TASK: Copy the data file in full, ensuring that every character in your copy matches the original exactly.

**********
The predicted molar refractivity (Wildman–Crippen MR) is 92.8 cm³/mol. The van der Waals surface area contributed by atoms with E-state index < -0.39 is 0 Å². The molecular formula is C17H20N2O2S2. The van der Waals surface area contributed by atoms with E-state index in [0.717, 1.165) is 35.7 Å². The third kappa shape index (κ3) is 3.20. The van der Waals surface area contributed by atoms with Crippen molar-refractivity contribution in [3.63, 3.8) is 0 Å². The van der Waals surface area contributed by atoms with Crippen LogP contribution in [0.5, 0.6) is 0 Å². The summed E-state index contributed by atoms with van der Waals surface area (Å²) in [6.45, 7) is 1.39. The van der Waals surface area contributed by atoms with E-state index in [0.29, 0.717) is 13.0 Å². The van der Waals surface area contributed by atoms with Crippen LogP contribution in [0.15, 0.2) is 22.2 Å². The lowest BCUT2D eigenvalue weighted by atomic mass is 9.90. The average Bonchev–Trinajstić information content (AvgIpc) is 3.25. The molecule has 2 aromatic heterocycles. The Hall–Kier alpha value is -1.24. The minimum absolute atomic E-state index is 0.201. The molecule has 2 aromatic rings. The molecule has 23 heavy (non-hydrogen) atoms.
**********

The predicted molar refractivity (Wildman–Crippen MR) is 92.8 cm³/mol. The van der Waals surface area contributed by atoms with E-state index < -0.39 is 0 Å². The molecular formula is C17H20N2O2S2. The van der Waals surface area contributed by atoms with E-state index in [0.717, 1.165) is 35.7 Å². The third kappa shape index (κ3) is 3.20. The van der Waals surface area contributed by atoms with Crippen molar-refractivity contribution in [3.63, 3.8) is 0 Å². The van der Waals surface area contributed by atoms with Crippen LogP contribution in [0.5, 0.6) is 0 Å². The summed E-state index contributed by atoms with van der Waals surface area (Å²) in [6.45, 7) is 1.39. The van der Waals surface area contributed by atoms with E-state index in [0.29, 0.717) is 13.0 Å². The van der Waals surface area contributed by atoms with Crippen LogP contribution in [0.15, 0.2) is 22.2 Å². The lowest BCUT2D eigenvalue weighted by atomic mass is 9.90. The average Bonchev–Trinajstić information content (AvgIpc) is 3.25. The molecule has 2 aromatic heterocycles. The Hall–Kier alpha value is -1.24. The minimum absolute atomic E-state index is 0.201. The molecule has 2 aromatic rings. The molecule has 23 heavy (non-hydrogen) atoms.